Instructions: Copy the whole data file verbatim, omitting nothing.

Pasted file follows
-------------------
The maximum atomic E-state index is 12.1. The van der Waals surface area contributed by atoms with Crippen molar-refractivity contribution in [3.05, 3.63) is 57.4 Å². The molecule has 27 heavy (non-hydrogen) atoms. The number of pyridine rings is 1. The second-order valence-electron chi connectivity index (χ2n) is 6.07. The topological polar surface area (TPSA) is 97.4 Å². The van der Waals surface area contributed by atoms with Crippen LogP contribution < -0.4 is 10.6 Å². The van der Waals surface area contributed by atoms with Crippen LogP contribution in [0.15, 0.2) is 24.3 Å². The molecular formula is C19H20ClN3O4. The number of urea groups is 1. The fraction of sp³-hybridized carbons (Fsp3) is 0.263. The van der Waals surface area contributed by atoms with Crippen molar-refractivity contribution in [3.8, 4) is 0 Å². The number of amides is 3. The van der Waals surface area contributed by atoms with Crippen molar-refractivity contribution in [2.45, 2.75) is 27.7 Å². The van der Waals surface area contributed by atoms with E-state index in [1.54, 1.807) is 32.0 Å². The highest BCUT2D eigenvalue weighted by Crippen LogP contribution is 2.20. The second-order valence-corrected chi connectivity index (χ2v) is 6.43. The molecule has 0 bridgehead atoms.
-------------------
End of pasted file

The maximum atomic E-state index is 12.1. The van der Waals surface area contributed by atoms with Crippen molar-refractivity contribution in [3.05, 3.63) is 57.4 Å². The molecule has 27 heavy (non-hydrogen) atoms. The number of pyridine rings is 1. The second-order valence-electron chi connectivity index (χ2n) is 6.07. The topological polar surface area (TPSA) is 97.4 Å². The van der Waals surface area contributed by atoms with Crippen LogP contribution < -0.4 is 10.6 Å². The van der Waals surface area contributed by atoms with Crippen LogP contribution in [0.15, 0.2) is 24.3 Å². The molecular formula is C19H20ClN3O4. The number of urea groups is 1. The fraction of sp³-hybridized carbons (Fsp3) is 0.263. The van der Waals surface area contributed by atoms with Crippen molar-refractivity contribution in [3.8, 4) is 0 Å². The number of amides is 3. The van der Waals surface area contributed by atoms with Crippen molar-refractivity contribution in [2.45, 2.75) is 27.7 Å². The van der Waals surface area contributed by atoms with E-state index in [1.54, 1.807) is 32.0 Å². The highest BCUT2D eigenvalue weighted by Crippen LogP contribution is 2.20. The second-order valence-corrected chi connectivity index (χ2v) is 6.43. The molecule has 0 bridgehead atoms.